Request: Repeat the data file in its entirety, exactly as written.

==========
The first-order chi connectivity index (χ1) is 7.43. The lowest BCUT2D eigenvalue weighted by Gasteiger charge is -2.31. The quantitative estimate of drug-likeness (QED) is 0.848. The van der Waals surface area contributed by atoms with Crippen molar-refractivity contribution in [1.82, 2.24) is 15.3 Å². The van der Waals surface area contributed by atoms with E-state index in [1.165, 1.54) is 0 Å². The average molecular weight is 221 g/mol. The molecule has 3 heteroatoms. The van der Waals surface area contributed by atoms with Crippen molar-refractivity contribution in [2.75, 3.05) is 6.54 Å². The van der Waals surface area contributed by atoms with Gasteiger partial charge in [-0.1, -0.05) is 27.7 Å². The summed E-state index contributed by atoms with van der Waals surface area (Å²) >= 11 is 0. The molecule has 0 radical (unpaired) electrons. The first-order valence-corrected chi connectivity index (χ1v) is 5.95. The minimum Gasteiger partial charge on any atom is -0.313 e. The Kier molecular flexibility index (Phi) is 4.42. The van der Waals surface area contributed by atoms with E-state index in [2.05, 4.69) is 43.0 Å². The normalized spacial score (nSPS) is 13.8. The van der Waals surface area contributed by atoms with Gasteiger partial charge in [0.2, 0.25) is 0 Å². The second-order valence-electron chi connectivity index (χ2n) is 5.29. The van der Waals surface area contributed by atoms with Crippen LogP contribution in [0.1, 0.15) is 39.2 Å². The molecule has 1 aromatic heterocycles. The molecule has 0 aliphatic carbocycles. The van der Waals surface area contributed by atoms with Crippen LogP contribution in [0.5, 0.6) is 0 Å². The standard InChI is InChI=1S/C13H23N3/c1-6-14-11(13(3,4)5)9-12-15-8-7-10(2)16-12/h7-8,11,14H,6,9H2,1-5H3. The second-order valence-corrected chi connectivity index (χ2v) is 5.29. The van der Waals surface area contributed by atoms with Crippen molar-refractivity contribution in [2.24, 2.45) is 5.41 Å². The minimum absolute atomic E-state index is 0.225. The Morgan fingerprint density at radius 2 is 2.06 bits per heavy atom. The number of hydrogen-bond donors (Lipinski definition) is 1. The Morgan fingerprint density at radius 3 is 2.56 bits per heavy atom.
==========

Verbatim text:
The first-order chi connectivity index (χ1) is 7.43. The lowest BCUT2D eigenvalue weighted by Gasteiger charge is -2.31. The quantitative estimate of drug-likeness (QED) is 0.848. The van der Waals surface area contributed by atoms with Crippen molar-refractivity contribution in [1.82, 2.24) is 15.3 Å². The van der Waals surface area contributed by atoms with E-state index in [1.165, 1.54) is 0 Å². The average molecular weight is 221 g/mol. The molecule has 3 heteroatoms. The van der Waals surface area contributed by atoms with Crippen molar-refractivity contribution in [2.75, 3.05) is 6.54 Å². The van der Waals surface area contributed by atoms with Gasteiger partial charge in [-0.1, -0.05) is 27.7 Å². The summed E-state index contributed by atoms with van der Waals surface area (Å²) >= 11 is 0. The molecule has 0 radical (unpaired) electrons. The first-order valence-corrected chi connectivity index (χ1v) is 5.95. The minimum Gasteiger partial charge on any atom is -0.313 e. The Kier molecular flexibility index (Phi) is 4.42. The van der Waals surface area contributed by atoms with E-state index in [2.05, 4.69) is 43.0 Å². The normalized spacial score (nSPS) is 13.8. The van der Waals surface area contributed by atoms with Gasteiger partial charge in [0.2, 0.25) is 0 Å². The second-order valence-electron chi connectivity index (χ2n) is 5.29. The van der Waals surface area contributed by atoms with Crippen LogP contribution in [0.1, 0.15) is 39.2 Å². The molecule has 1 aromatic heterocycles. The molecule has 0 aliphatic carbocycles. The van der Waals surface area contributed by atoms with Crippen LogP contribution in [0.5, 0.6) is 0 Å². The standard InChI is InChI=1S/C13H23N3/c1-6-14-11(13(3,4)5)9-12-15-8-7-10(2)16-12/h7-8,11,14H,6,9H2,1-5H3. The second-order valence-corrected chi connectivity index (χ2v) is 5.29. The van der Waals surface area contributed by atoms with Crippen molar-refractivity contribution in [2.24, 2.45) is 5.41 Å². The minimum absolute atomic E-state index is 0.225. The Morgan fingerprint density at radius 2 is 2.06 bits per heavy atom. The number of hydrogen-bond donors (Lipinski definition) is 1. The Morgan fingerprint density at radius 3 is 2.56 bits per heavy atom.